The Northstar Commuter Rail project has another $157 million in the bank as of Tuesday morning. A signing ceremony in Anoka that activated a federal funding agreement to pay about half the costs of constructing the 40-mile transit line.
The commuter rail line will connect downtown Minneapolis to Big Lake beginning in 2009. It’ll make six round trips every weekday, stopping in Elk River, Anoka, Coon Rapids and Fridley and delivering passengers end-to-end in about 40 minutes.
State, federal and local officials, including Gov. Tim Pawlenty and Lt. Gov. Carol Molnau, met at the Anoka County Government Center at 8 a.m. on Dec. 11 for the ceremony.
The federal funding agreement also unlocks another $97.5 million in state bonding money for construction and trains. The entire project will cost about $320 million, with other funds coming from Anoka, Hennepin and Sherburne counties, Metropolitan Council and the Minnesota Twins.
Construction is already underway on infrastructure at both ends of the route. A connection stop in downtown Minneapolis will let riders hop off at the stadium or transfer to the Hiawatha Light-Rail Line to the airport and Mall of America.
While Northstar’s funding is now on track, other transit projects are still waiting for support. They include the proposed Central Corridor light-rail line between Minneapolis and St. Paul and a Southwest light-rail line between Minneapolis and Eden Prairie.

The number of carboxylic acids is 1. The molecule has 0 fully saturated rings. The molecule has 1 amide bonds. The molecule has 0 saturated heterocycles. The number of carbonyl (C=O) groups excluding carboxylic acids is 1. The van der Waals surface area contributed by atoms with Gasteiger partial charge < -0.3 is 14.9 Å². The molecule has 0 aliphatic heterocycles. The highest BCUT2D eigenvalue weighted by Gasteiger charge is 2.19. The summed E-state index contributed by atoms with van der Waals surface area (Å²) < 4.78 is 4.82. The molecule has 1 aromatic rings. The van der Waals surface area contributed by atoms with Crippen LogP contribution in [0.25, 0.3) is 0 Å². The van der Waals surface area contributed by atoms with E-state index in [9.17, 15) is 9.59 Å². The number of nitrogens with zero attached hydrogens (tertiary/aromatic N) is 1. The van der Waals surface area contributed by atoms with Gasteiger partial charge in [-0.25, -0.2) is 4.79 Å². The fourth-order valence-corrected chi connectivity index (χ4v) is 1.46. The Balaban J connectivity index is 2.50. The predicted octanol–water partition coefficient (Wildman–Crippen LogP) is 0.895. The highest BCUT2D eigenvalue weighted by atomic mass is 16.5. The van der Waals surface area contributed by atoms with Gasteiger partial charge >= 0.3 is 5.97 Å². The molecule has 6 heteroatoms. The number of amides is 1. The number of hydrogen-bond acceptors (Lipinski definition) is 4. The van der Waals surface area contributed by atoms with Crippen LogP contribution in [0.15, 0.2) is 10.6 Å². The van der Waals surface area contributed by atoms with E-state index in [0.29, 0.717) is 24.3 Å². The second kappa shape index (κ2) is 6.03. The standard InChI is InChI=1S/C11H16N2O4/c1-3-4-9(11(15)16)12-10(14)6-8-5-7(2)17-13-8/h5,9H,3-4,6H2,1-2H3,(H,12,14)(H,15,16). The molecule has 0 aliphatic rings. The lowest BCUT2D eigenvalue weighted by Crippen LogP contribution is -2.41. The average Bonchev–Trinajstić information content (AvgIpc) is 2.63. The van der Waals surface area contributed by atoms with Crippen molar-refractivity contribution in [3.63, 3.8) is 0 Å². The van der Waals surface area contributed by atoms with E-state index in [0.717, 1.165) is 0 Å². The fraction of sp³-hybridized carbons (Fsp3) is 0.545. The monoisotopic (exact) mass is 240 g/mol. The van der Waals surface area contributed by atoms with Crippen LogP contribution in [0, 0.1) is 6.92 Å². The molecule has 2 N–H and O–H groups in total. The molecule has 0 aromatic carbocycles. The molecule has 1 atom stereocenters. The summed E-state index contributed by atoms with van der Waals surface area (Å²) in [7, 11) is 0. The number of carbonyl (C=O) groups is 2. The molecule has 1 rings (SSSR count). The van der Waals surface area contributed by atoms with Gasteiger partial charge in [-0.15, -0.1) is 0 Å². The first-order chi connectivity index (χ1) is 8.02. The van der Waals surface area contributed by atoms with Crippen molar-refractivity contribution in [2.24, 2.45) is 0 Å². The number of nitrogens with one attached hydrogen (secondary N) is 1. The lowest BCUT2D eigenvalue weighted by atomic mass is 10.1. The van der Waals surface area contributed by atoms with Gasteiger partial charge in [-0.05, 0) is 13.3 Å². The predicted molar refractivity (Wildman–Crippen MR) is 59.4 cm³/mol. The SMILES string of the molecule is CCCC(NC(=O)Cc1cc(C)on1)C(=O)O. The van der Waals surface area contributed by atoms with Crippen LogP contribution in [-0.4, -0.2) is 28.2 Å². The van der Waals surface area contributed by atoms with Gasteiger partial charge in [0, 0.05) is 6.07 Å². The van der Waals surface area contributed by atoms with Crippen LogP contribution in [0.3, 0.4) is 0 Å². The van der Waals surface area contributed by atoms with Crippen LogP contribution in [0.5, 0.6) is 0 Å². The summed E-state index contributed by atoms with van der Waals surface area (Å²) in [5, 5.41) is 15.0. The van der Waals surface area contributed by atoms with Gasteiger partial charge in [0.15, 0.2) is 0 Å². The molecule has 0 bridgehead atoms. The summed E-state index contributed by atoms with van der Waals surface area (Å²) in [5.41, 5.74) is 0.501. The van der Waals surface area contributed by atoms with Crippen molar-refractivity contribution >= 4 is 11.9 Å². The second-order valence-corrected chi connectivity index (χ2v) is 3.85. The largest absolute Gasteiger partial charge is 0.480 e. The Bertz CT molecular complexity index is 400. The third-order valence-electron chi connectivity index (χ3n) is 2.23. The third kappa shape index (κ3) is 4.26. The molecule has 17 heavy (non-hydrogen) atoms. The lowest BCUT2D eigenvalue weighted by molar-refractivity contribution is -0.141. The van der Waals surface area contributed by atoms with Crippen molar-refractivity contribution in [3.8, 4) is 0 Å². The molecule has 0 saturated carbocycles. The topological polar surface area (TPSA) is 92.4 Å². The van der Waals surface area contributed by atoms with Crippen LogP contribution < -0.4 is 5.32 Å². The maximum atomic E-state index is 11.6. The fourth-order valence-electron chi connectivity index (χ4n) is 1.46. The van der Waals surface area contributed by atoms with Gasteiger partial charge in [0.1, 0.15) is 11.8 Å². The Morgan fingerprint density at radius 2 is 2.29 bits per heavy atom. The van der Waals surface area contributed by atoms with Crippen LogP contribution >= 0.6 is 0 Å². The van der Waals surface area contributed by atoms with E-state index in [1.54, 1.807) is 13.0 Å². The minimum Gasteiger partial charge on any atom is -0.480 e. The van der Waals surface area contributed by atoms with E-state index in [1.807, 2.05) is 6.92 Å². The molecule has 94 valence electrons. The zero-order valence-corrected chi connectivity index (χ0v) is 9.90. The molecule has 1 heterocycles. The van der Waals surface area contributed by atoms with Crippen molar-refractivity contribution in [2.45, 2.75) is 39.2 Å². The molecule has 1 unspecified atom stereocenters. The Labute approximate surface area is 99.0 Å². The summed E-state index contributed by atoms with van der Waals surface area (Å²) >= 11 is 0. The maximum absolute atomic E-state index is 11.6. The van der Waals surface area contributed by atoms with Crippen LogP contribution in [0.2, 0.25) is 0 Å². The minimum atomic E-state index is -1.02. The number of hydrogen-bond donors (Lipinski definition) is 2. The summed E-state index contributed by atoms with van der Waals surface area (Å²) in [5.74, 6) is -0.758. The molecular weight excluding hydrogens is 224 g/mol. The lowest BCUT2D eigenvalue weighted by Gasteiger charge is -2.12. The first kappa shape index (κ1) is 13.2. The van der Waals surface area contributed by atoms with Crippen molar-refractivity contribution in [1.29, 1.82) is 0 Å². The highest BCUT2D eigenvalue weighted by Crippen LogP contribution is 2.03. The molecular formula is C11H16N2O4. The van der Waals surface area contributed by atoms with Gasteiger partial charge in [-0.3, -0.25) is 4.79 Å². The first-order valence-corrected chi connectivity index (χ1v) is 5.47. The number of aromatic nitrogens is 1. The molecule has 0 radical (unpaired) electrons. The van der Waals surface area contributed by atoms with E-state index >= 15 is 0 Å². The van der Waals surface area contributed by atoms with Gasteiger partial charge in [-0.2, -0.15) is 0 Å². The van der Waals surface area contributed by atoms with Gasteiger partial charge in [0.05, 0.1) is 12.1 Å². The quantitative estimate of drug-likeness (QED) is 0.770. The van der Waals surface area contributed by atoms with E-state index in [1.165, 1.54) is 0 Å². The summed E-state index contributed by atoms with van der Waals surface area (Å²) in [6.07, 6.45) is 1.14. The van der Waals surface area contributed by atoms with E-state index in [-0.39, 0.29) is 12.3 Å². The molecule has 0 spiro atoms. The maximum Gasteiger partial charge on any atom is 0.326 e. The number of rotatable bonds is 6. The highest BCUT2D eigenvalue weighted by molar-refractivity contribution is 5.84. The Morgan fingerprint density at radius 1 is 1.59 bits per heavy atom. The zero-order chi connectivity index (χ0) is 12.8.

Transit lobbyists are gearing up for another funding battle at the Legislature next year. Pawlenty vetoed a major transportation bill last session that would have given a big boost to transit. There are rumblings of an override attempt or a similar bill landing on his desk next year. That drama was foreshadowed in comments about Pawlenty’s appearance.
“It’s great that Governor Pawlenty is on board with the Northstar line, but this line is only one piece of our transportation puzzle,” said Dave Van Hattum, program manager at St. Paul advocacy group Transit for Livable Communities, in a press release. “We need a stable, secure source of funding to make sure that we can pay for the growth in the existing system and to build new commuter and light-rail lines. Northstar shouldn’t be the endgame; it should be the catalyst for a 21st century transportation system in this state.”